I can't ever remember living through such poisonously polarized times: the left and the right, immigrants and their antagonists, warring religions, and perhaps above all, the haves, who have ever more, and the have nots, who have ever less.
As William Yeats put it, "Things fall apart, the centre cannot hold, mere anarchy is loosed upon the world."
Doesn't it increasingly feel that way?
We each move frequently between at least two realities, unaware we're doing so. The more primitive one, fueled by the lower parts of our brain, is instinctive, reactive, survival-based and selfish.
The higher one, filtered through our pre-frontal cortex, allows us to be intentional, reflective, future-oriented, and generous. In this state, we're capable of shaping our deepest values, delaying gratification, and making sacrifices that serve the greater good, including our own.
Ask virtually anyone to tell you their mostly deeply held values, and they'll invariably describe noble ideals such as kindness, compassion, honesty, fairness, respect for others, courage, and generosity.
The challenge is that our survival instincts so often overwhelm our more virtuous ones. In fear, which so many of us understandably feel in these difficult times, we contract. We become more mistrustful, vigilant, self-protective, and righteous, which only makes the fissures between us grow wider.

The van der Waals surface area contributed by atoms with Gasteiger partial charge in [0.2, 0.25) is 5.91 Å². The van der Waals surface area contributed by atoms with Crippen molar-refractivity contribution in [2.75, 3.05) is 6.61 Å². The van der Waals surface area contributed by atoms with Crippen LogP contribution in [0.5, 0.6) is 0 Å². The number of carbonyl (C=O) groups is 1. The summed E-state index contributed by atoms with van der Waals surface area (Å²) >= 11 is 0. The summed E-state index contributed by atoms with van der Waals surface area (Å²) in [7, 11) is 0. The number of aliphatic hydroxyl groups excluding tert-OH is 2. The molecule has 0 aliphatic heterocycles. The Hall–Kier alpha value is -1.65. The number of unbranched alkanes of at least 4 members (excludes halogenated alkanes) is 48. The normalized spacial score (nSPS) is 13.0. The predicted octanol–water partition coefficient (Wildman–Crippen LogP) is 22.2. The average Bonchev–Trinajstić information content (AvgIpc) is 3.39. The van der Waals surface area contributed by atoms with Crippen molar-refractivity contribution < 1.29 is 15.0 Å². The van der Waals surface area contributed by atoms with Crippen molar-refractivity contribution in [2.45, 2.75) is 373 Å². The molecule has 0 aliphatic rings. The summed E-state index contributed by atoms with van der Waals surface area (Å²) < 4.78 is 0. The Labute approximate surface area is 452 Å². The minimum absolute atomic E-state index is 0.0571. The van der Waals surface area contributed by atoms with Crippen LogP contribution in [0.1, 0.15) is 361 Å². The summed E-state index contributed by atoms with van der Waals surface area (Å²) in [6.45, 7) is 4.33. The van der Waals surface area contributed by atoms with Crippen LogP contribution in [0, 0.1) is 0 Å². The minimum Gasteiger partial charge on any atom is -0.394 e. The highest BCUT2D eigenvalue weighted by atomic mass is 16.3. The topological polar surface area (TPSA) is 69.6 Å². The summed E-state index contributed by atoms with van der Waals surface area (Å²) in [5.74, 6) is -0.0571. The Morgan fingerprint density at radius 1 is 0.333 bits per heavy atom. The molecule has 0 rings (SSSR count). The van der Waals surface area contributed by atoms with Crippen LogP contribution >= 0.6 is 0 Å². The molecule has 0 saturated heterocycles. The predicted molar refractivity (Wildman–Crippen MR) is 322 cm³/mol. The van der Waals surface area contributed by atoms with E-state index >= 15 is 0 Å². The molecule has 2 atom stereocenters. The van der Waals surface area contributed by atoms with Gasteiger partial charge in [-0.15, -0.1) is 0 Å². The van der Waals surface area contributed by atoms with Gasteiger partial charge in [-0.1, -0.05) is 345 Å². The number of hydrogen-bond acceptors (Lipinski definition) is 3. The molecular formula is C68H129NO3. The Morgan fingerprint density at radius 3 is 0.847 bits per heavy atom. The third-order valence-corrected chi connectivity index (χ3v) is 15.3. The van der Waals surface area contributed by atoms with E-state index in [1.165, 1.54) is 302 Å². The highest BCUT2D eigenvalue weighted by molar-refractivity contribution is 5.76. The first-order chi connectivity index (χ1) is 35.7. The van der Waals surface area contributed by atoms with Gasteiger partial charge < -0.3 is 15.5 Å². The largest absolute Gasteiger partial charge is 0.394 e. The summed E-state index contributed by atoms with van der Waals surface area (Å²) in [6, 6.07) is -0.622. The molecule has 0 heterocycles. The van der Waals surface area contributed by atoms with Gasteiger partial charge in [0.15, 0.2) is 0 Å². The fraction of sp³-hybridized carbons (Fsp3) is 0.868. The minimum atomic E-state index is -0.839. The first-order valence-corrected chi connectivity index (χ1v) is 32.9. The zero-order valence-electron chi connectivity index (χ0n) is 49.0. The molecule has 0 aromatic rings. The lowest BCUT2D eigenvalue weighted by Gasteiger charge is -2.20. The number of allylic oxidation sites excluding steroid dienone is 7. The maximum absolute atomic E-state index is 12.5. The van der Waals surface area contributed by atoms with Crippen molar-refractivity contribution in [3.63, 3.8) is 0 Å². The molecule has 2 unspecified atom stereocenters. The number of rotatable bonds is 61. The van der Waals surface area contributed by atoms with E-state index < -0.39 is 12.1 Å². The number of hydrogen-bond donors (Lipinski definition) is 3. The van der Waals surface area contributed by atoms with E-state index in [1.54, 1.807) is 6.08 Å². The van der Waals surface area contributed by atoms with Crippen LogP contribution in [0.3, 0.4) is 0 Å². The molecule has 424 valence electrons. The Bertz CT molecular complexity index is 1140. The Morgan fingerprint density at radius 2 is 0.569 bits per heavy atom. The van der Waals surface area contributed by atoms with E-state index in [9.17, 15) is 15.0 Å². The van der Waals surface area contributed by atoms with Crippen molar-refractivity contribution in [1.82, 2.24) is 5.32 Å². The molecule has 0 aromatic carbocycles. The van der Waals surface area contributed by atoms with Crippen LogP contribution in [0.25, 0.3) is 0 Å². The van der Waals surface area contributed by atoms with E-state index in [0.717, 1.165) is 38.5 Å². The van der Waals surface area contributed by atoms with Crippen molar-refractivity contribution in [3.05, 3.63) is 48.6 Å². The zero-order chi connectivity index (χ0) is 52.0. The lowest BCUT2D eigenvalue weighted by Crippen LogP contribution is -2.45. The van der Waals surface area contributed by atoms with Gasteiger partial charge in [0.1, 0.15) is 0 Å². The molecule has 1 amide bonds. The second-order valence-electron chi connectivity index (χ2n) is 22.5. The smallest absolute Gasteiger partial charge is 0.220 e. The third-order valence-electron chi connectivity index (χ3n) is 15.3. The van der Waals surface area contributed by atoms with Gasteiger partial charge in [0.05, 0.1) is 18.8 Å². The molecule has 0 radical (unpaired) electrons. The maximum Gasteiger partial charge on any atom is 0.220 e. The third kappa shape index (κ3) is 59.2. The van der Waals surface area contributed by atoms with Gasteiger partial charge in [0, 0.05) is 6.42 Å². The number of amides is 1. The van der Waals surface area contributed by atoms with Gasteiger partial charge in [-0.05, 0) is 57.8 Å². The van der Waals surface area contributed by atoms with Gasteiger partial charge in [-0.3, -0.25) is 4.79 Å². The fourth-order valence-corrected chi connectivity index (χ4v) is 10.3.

So how do we learn to rise to our best selves more often?
The first answer is to acknowledge how often we fall short of the ideals to which we aspire — and how much help we need in living them more fully. We need humility in place of hubris, and even a sense of shame, where it's warranted, as a spur to behave better.
Instead, we too often use our highest intellectual capacities, after the fact, to defend, rationalize, and minimize behaviors that actually violate our professed values. Or to blame others, or circumstances beyond our control.
I see this in myself every day. I value a healthy body, but I succumb to unhealthy foods. I believe deeply in kindness, but I don't always act kindly. I am appalled at the fact that we're profligately burning down our planet's limited resources, but I live in a house that's far bigger than I need.
I'm outraged by the fact that billions of people live in abject poverty, in the midst of plenty, but I continue to live an exceptionally comfortable life, and only allocate a modest percentage of my income to helping others.